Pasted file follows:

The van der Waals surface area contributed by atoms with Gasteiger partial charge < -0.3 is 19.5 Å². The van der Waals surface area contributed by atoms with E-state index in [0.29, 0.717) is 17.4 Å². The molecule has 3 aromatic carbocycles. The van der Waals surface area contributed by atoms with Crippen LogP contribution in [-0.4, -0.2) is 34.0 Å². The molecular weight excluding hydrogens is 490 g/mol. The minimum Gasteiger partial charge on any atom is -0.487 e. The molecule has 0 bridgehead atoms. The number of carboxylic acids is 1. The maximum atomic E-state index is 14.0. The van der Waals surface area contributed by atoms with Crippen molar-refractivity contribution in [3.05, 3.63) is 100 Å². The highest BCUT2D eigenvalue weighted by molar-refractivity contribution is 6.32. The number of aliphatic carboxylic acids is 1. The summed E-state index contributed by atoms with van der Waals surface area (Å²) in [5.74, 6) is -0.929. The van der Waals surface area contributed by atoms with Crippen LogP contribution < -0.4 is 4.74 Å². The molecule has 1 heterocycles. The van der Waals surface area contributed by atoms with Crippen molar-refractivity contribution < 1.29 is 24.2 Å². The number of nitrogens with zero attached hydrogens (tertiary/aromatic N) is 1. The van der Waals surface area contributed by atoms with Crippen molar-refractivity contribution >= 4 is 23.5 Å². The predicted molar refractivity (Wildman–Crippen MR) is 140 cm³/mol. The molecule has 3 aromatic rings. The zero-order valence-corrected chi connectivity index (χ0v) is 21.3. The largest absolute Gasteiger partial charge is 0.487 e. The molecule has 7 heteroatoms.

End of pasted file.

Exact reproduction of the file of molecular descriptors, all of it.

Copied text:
The van der Waals surface area contributed by atoms with Gasteiger partial charge < -0.3 is 19.5 Å². The van der Waals surface area contributed by atoms with E-state index in [0.29, 0.717) is 17.4 Å². The molecule has 3 aromatic carbocycles. The van der Waals surface area contributed by atoms with Crippen LogP contribution in [-0.4, -0.2) is 34.0 Å². The molecular weight excluding hydrogens is 490 g/mol. The minimum Gasteiger partial charge on any atom is -0.487 e. The molecule has 0 bridgehead atoms. The number of carboxylic acids is 1. The maximum atomic E-state index is 14.0. The van der Waals surface area contributed by atoms with Crippen molar-refractivity contribution in [3.05, 3.63) is 100 Å². The highest BCUT2D eigenvalue weighted by molar-refractivity contribution is 6.32. The number of aliphatic carboxylic acids is 1. The summed E-state index contributed by atoms with van der Waals surface area (Å²) in [5.74, 6) is -0.929. The van der Waals surface area contributed by atoms with Crippen LogP contribution < -0.4 is 4.74 Å². The molecule has 1 heterocycles. The van der Waals surface area contributed by atoms with Crippen molar-refractivity contribution < 1.29 is 24.2 Å². The number of nitrogens with zero attached hydrogens (tertiary/aromatic N) is 1. The van der Waals surface area contributed by atoms with Crippen molar-refractivity contribution >= 4 is 23.5 Å². The predicted molar refractivity (Wildman–Crippen MR) is 140 cm³/mol. The molecule has 3 aromatic rings. The zero-order valence-corrected chi connectivity index (χ0v) is 21.3. The largest absolute Gasteiger partial charge is 0.487 e. The molecule has 7 heteroatoms.